Page last updated 7 Sep 2016
It is simple really. There is a vast imbalance of wealth, power and arms between Israel and the Palestinians in the occupied territories. (Yes, Gaza is still occupied, with its borders, air and sea space and entry in and exit from it, totally controlled by Israel – see below.) And an occupied people has the right to resist occupation.
That doesn’t mean “anything goes” and attacks on civilians are specifically ruled out by the laws of war. Baram/Haber put it like this when writing about Operation Cast Lead in 2008: “We (the Left) are always asked for answers to situations that were deliberately brought about by the Establishment’s policies that are diametrically opposed to our own.” There is no doubt that Hamas’s rockets made for “an intolerable situation”. We do not condone Hamas’s war crimes. But it is a situation which Israel encourages and exploits ruthlessly. There is clear evidence that Israel has knowingly provoked Hamas by breaking ceasefires which Hamas was observing (see chronologies below). On balance, Israel would appear overwhelmingly more responsible for blocking any options for a way out of the current impasse than is Hamas. The answer is not to bomb the life out of the people of Gaza every couple of years (“mowing the lawn” as Israeli policy describes it). Rather, as Baram/Haber again said, “we have always recommended a different policy” for dealing with the situation. That would begin with an immediate lifting of the blockade of Gaza and the opening of talks with Hamas.
Both sides are, of course, accused of war crimes, and here we have the nub of it. The number of civilian dead from potential war crimes Israel is responsible for is much larger than the number of dead from Hamas’s potential war crimes. Hamas’s arise essentially from the fact that the rockets it fires are primitive, incapable of being guided, making civilian casualties possible if they hit a target at all. Israel’s weaponry is among the world’s most sophisticated, supposedly deployable with pinpoint accuracy. Whence then the particularly high rate of civilian casualties in Gaza? And if the problem with Hamas’s weaponry is its primitive nature, would Israel be happier if it had much more sophisticated rockets and F1-11s that could be deployed to deadly effect but only against military targets? Against say, the Ministry of Defence, the nerve centre of Israel’s military operations, which is conveniently located among civilians in the centre of Tel Aviv…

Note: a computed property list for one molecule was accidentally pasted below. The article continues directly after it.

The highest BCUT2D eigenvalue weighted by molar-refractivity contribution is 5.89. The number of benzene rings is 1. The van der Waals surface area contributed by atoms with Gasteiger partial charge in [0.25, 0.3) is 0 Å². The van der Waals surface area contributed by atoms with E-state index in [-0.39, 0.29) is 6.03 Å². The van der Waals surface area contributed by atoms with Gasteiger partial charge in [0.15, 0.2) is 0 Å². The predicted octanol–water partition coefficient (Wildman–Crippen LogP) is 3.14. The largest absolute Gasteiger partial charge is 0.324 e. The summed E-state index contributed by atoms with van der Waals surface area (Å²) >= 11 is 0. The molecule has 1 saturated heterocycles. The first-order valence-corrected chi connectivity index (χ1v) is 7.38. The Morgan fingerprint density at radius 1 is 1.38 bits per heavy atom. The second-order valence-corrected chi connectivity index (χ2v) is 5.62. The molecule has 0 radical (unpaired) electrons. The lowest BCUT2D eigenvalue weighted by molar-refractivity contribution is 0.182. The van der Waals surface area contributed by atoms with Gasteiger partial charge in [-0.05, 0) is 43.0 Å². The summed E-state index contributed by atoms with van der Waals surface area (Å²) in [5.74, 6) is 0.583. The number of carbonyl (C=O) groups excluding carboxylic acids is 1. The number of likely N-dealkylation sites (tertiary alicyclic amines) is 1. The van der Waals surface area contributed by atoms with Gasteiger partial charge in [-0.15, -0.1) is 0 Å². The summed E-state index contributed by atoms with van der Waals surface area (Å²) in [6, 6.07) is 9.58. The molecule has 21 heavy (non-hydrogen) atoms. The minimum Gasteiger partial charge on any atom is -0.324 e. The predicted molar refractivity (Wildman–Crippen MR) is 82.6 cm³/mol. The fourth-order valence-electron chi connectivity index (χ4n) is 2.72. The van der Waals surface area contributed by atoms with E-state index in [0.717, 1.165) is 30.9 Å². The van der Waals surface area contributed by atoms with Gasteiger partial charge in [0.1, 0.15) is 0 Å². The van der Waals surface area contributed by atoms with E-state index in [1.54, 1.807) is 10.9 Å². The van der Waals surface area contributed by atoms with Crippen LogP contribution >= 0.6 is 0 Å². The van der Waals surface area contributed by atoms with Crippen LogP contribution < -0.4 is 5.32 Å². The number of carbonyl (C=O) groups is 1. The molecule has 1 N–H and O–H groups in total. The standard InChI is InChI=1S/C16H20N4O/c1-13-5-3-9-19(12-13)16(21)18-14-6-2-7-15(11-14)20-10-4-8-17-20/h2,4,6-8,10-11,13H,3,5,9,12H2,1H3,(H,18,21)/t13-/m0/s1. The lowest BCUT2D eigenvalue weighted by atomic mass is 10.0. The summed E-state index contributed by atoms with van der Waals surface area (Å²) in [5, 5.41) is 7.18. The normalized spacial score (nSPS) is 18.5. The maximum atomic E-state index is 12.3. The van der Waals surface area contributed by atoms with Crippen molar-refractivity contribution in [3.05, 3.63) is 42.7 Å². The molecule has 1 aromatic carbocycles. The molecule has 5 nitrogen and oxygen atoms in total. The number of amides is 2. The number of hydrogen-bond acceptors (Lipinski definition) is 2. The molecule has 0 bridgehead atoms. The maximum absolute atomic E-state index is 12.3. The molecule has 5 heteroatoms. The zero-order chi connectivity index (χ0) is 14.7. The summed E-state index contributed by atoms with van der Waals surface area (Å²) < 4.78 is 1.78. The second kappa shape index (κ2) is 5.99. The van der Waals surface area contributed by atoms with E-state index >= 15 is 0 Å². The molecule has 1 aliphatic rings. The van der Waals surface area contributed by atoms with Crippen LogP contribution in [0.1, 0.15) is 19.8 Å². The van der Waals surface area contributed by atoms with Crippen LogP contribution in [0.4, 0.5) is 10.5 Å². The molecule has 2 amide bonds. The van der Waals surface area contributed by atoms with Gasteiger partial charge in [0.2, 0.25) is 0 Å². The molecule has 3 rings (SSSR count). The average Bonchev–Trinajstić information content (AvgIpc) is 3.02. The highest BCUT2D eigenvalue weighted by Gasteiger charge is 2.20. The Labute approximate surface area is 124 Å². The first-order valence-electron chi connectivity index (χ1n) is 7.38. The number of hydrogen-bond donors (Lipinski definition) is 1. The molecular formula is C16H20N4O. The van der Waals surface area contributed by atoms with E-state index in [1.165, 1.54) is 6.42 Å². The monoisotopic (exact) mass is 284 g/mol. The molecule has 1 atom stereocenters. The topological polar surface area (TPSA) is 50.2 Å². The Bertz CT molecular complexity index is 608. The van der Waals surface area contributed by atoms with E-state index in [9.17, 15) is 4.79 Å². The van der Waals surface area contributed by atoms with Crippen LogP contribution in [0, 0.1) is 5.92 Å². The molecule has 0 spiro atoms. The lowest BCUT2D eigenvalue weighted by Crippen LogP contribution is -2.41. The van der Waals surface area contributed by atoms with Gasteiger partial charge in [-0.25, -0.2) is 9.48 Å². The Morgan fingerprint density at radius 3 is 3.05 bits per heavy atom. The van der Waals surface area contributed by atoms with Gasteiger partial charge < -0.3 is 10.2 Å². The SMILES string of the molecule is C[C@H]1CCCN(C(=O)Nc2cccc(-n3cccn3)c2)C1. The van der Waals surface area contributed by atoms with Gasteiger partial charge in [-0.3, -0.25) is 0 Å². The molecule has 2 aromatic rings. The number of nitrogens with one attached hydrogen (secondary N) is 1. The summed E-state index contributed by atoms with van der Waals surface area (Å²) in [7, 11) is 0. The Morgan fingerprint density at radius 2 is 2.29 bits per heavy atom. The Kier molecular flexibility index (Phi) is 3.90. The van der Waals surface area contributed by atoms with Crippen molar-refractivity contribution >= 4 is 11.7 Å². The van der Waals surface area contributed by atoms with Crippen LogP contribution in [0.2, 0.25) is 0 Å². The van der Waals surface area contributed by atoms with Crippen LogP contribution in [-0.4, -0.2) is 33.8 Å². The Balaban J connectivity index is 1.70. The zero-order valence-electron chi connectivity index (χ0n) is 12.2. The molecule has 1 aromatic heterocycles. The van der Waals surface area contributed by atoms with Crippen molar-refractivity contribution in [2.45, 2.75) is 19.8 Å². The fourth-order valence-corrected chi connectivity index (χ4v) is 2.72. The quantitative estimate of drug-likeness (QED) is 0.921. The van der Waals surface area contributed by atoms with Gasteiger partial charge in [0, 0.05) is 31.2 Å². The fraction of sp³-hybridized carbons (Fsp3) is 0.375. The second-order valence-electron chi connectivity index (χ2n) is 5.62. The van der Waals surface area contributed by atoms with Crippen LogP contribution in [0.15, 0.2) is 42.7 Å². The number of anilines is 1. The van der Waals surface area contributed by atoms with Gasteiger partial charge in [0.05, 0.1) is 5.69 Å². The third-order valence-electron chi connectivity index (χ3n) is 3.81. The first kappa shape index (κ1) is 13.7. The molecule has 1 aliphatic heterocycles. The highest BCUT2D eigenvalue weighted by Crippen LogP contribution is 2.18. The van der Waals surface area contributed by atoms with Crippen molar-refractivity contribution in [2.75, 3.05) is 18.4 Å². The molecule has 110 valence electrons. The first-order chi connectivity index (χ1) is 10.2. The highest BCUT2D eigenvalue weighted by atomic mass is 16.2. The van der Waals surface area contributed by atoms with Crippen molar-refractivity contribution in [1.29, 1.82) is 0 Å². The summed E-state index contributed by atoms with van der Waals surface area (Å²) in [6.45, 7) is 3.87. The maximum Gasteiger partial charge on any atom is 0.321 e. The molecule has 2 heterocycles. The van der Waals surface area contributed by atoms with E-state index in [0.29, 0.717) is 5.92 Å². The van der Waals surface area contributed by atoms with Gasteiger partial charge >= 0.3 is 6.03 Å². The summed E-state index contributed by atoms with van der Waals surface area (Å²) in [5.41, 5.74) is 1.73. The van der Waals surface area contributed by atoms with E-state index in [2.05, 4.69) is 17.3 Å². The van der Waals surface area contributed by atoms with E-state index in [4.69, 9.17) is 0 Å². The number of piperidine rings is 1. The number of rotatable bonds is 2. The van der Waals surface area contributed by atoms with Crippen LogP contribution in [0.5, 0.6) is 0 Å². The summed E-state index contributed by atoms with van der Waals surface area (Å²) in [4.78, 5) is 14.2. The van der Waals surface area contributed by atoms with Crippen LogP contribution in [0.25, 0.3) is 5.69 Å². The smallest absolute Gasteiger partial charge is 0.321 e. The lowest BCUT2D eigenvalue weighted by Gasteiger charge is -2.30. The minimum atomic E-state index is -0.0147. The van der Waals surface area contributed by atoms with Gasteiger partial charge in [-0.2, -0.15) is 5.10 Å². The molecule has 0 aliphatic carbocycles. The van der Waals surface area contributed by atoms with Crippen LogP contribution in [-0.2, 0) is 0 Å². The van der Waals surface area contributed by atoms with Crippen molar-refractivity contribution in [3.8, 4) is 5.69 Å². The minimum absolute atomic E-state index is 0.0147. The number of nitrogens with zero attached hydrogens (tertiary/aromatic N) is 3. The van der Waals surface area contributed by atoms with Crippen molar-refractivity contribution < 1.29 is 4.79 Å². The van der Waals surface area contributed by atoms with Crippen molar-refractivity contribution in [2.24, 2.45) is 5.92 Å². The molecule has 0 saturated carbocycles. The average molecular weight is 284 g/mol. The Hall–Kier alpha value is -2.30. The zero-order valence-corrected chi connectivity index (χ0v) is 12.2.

And anyway, as Avnery has put it (see below), in commenting on the June 2015 UN report on war crimes:
This was not a war between equals. On one side, the State of Israel, with one of the mightiest armies in the world. On the other side, a stateless population of 1.8 million people, led by a guerrilla organization devoid of any modern arms.